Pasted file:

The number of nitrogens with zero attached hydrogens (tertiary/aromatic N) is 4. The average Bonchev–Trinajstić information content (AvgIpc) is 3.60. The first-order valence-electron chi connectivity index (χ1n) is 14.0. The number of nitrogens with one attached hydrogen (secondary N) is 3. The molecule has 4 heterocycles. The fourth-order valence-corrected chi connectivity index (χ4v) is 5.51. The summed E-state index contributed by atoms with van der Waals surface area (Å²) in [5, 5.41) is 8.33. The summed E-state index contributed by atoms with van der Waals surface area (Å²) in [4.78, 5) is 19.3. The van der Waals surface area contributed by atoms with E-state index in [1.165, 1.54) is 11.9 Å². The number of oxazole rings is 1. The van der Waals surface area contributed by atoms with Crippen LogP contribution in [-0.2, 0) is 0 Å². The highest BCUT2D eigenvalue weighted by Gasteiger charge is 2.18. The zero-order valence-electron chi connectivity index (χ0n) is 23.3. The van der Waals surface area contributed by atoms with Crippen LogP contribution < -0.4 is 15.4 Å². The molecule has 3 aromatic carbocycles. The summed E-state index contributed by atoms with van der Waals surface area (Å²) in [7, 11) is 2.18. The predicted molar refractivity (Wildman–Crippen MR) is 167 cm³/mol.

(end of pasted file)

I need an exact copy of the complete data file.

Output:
The number of nitrogens with zero attached hydrogens (tertiary/aromatic N) is 4. The average Bonchev–Trinajstić information content (AvgIpc) is 3.60. The first-order valence-electron chi connectivity index (χ1n) is 14.0. The number of nitrogens with one attached hydrogen (secondary N) is 3. The molecule has 4 heterocycles. The fourth-order valence-corrected chi connectivity index (χ4v) is 5.51. The summed E-state index contributed by atoms with van der Waals surface area (Å²) in [5, 5.41) is 8.33. The summed E-state index contributed by atoms with van der Waals surface area (Å²) in [4.78, 5) is 19.3. The van der Waals surface area contributed by atoms with E-state index in [1.165, 1.54) is 11.9 Å². The number of oxazole rings is 1. The van der Waals surface area contributed by atoms with Crippen LogP contribution in [-0.2, 0) is 0 Å². The highest BCUT2D eigenvalue weighted by Gasteiger charge is 2.18. The zero-order valence-electron chi connectivity index (χ0n) is 23.3. The van der Waals surface area contributed by atoms with Crippen LogP contribution < -0.4 is 15.4 Å². The molecule has 3 aromatic carbocycles. The summed E-state index contributed by atoms with van der Waals surface area (Å²) in [7, 11) is 2.18. The predicted molar refractivity (Wildman–Crippen MR) is 167 cm³/mol.